We look forward to being able to profile commemorative tree planting opportunities in the City of Edmonton in future, once it has completed its program review.

Across Canada, Tree Canada, which we have profiled in the past, also offers memorial tree options as part of its National Greening Program. The program is aimed at reforestation and afforestation in areas of need in five regions across the country.  A certificate in memory is issued to donors for each $29 memorial tree donation,

Thanks to our Readers for pointing out two other tree memorial options across Canada:

Love Lives On, at:

This site profiles its list of 77+ best places for memorial benches and trees in these provinces across Canada – Alberta, British Columbia, Manitoba, New Brunswick, Ontario, Prince Edward Island, Quebec and Saskatchewan.

A Living Tribute, at:

“A Living Tribute was created in 2012 to connect people looking to have trees planted as living memorials or gifts with national reforestation projects. As our goal is to make the world greener through environmental gift giving, every commemorative card that we send out is sustainably sourced, acid-free, REC-Certified and FSC (Forest Stewardship Council) certified.” 

This organization offers tree planting options in Fort McMurray, Alberta; British Columbia; Ontario; Manitoba; Quebec; New Brunswick; Saskatchewan; and the Boreal Forest.

Boreal Forests

Boreal Chickadee

On the topic of the Boreal Forests, did you know they are very efficient as a carbon sink? We learned from this New York Times article, that, “The boreal forests surround the world just below the Arctic Circle, extending through Canada, Alaska, Siberia, and northern Europe. Together they form a giant reservoir that stores carbon dioxide. The boreal forests are different from the tropical forests, closer to the equator. The boreal forests contain about 703 gigatons of carbon in woody fibers and earth, while tropical forest store about 375 gigatons.” (A gigaton is a bit difficult to describe, but it is a lot.) However, these are difficult times for the world’s forests. Think of the fires in Australia and those of last year in the Amazon. Agriculture, logging and urbanization are also taking their toll.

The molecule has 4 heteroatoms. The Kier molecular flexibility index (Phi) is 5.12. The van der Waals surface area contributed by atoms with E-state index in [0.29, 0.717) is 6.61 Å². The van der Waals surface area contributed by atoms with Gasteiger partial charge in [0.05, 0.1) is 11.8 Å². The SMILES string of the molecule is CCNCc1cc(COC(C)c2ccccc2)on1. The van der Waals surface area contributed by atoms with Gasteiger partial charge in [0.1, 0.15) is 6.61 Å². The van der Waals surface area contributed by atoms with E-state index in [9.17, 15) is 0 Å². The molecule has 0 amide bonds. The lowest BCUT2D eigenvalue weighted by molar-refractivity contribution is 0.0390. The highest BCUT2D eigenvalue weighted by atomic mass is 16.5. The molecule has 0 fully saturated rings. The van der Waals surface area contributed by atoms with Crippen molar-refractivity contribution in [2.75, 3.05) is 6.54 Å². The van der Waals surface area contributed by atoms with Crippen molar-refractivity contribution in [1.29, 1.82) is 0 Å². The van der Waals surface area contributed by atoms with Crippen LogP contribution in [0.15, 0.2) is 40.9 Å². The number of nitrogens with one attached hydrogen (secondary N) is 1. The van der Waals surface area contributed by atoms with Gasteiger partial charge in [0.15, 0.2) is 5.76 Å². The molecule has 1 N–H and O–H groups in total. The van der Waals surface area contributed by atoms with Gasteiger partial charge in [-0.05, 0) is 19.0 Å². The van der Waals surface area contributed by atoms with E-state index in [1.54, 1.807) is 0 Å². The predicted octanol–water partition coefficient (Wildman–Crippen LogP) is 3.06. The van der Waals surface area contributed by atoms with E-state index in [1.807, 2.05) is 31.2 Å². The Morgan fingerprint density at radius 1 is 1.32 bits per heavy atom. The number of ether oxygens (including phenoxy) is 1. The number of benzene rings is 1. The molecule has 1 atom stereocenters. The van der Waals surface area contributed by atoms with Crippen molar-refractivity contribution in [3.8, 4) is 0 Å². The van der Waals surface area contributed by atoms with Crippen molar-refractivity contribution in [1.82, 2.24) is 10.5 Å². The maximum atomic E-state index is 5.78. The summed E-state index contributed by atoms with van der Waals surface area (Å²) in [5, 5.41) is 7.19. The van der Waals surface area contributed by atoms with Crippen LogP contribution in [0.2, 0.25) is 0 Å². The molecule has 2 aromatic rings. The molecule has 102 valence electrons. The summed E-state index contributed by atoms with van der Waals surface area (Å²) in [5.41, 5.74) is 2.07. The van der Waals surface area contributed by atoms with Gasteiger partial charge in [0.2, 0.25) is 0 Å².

Highway of Heroes

Thank you to Reader Nora for bringing to light this special Memorial Tree Planting Campaign. The Highway of Heroes Two Million Tree campaign has as its mission to, “Honour our Military, Protect the Environment, and Beautify North America’s Most Travelled Highway.” In doing so, it aims to build “the world’s largest living memorial, together.”

Here is part of the moving tribute posted on their website, outlining what inspires this memorial tribute, created initially in 2014, and evolving in 2016 to the two million tree campaign with the inaugural tree planting actions of Corporal Nick Kerr and project co-founder Mark Cullen, “….When a member of Canada’s Armed Forces falls in combat, his or her final journey is along the Highway of Heroes from CFB Trenton to the Coroner’s Office in Toronto.

“We are planting 2 million trees for all Canadians that have served during times of conflict since Confederation and including the war of 1812. 117,000 of the most prominent trees will be planted along and near the stretch of the 401 known as the Highway of Heroes, one tree for every life lost while serving in the Canadian Armed Forces.

“As Canadians we’re proud of our values that guide us to respect green spaces and wilderness, yet too few of us realize we have the highest carbon footprint per capita in the world. We can and will do better.

“They have fought to protect our land and our freedom. It is now our collective duty to protect what they’ve fought for.”

The Highway of Heroes Tree Campaign is a Fund of the Ontario Horticultural Trades Foundation. It is a Registered Charity

Golden Globe Awards and Wild Fires in Australia and Reforestation

We were pleased at the shout out to global warming given recently by so many actors at the Golden Globes Awards ceremony. Several mentioned the ongoing fires in Australia as another sign of global warming and encouraged fellow actors to donate to Australia and consider changing their personal habits, such as by not flying in their personal jets to awards ceremonies.